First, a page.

Judgment Can Help or Hinder

By Stacie Prada

What do I wish others knew about living with Multiple Sclerosis? I wish they knew their judgment could help or hinder us.

Everyone judges, and it’s not a bad thing. We all have opinions, hopes, fears, disappointments, appreciation, admiration, frustration, and expectations. They come through in our interactions even when trying to hide them. It’s not about the judgment, it’s about how it’s expressed. Whether that judgment comes through as cheerleading or criticizing matters.  

Fears, disappointment, frustration, and unmet expectations can be helpful when approached with compassion and interest. They’ll drive a wedge if expressed as disapproval.

Hopes, appreciation, and admiration can be encouraging when allowing for imperfection. The same can be destructive when interpreted as conditioned upon things beyond our control.     

We know we’re being judged. We judge ourselves too. We compare ourselves to others. We wonder if we’re doing enough and if what we’re doing makes a difference. We judge ourselves for our successes, shortcomings, achievements, and failures. We live with grief for what we’ve lost and what we might lose. Living with MS is relentless and exhausting, and we judge ourselves for our ability to manage it.

If you’re feeling frustrated with someone with MS or want to improve your relationship, consider how you feel about our MS. Do you accept it? Do you feel like we’d do better if we’d just do what you advise? Do you resent how it affects us? How you answer those questions is telling, but there’s no perfect answer. Being self-aware and considering how you express your feelings can be a starting point for improving any relationship.  

If these questions feel invasive, consider a person with MS or any chronic illness who lives with a societal norm where our health, life choices, and daily decisions are open game for group discussion and unsolicited advice with the best of intentions to help. The conversation isn’t inherently awful, but it is only productive when done with genuine respect.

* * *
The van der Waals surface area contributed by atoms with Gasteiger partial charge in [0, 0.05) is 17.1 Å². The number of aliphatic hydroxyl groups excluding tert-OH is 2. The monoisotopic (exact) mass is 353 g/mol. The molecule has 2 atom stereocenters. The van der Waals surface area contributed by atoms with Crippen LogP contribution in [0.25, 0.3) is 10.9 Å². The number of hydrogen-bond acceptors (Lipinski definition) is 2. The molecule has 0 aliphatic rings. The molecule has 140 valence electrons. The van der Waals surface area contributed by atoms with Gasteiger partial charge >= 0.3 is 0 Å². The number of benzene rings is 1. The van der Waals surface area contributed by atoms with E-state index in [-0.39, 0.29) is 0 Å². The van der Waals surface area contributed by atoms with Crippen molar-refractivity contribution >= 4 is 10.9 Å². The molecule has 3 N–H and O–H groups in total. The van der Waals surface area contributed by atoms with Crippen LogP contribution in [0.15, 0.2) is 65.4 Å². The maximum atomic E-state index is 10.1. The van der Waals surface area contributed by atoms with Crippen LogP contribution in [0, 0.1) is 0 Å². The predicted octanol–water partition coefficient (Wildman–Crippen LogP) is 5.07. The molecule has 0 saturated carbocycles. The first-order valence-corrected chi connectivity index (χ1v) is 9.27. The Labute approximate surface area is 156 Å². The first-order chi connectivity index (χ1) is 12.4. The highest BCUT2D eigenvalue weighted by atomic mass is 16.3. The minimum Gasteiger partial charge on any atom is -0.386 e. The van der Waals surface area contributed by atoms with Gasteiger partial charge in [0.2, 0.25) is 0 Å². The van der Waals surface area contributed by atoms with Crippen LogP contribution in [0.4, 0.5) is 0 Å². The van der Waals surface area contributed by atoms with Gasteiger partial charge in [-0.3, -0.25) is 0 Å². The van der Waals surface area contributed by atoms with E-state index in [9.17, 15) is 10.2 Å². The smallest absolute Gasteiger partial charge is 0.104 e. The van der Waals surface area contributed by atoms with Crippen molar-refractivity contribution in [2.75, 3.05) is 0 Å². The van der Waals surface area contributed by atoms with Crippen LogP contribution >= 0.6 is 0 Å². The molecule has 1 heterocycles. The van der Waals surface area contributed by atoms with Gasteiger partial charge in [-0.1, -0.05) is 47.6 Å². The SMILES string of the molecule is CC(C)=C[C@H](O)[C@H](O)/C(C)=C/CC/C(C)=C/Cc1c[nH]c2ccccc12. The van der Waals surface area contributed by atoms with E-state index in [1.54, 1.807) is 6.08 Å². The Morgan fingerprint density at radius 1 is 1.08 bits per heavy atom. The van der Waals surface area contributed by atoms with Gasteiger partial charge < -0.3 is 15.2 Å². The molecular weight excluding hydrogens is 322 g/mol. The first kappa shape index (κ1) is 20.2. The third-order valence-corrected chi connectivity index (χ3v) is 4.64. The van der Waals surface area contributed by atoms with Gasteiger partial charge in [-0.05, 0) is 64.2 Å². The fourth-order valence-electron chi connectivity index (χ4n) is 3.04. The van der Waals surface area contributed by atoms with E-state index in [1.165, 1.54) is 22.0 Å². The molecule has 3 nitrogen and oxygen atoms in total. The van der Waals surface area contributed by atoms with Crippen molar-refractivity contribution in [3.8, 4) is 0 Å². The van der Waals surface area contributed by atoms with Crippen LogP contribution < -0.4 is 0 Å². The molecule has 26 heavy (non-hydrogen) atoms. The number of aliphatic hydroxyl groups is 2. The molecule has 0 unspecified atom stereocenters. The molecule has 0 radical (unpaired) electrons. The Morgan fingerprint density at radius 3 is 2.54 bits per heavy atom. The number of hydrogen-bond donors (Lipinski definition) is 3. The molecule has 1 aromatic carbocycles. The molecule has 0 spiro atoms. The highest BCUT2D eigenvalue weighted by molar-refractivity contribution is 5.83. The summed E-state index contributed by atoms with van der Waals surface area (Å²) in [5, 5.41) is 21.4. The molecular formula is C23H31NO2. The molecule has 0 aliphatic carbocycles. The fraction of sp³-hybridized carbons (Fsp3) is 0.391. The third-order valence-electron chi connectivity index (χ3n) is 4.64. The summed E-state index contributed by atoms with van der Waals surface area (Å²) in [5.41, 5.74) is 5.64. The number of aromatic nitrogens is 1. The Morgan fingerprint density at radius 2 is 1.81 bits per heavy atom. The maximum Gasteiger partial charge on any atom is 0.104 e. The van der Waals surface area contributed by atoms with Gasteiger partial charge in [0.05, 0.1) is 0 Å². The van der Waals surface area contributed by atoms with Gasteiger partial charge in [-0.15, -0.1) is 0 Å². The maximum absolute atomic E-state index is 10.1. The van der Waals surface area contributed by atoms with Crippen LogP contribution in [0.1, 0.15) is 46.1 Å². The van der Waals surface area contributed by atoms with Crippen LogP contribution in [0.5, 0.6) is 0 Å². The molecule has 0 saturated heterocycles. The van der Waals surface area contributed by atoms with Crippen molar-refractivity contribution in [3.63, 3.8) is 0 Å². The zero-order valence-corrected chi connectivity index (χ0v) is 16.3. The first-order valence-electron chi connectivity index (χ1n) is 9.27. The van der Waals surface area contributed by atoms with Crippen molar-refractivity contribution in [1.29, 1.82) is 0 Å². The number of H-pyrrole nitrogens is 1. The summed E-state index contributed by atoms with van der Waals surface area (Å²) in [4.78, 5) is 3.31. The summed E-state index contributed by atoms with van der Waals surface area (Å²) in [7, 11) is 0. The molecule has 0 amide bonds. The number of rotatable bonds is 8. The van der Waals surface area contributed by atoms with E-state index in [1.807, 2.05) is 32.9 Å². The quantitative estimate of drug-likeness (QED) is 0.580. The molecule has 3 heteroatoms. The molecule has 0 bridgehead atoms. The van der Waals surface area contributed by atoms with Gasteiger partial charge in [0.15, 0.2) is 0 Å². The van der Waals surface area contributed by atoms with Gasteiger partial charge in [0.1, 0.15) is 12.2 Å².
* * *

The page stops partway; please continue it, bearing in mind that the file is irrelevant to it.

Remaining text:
Your judgment can be a teammate helping us navigate our challenges, or it can be an authority figure to avoid. You get to choose.

*Stacie Prada was diagnosed with RRMS in 2008 just shy of 38 years old.  Her blog, “Keep Doing What You’re Doing” is a compilation of inspiration, exploration, and practical tips for living with Multiple Sclerosis while living a full, productive, and healthy life with a positive perspective. It includes musings on things that help her adapt, cope, and rejoice in this adventure on earth. Please visit her at http://stacieprada.blogspot.com/ 

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About MSAA

The Multiple Sclerosis Association of America (MSAA) is a national nonprofit organization and leading resource for the entire MS community, improving lives today through vital services and support. MSAA provides free programs and services, such as: a Helpline with trained specialists; award-winning publications, including, The Motivator; MSAA’s nationally recognized website, featuring educational videos, webinars, and research updates; a mobile phone app, My MS Manager™; safety and mobility equipment products; cooling accessories for heat-sensitive individuals; MRI funding; My MSAA Community, a peer-to-peer online support forum; MS Conversations blog; a clinical trial search tool; podcasts; and more. For additional information, please visit www.mymsaa.org or call (800) 532-7667.

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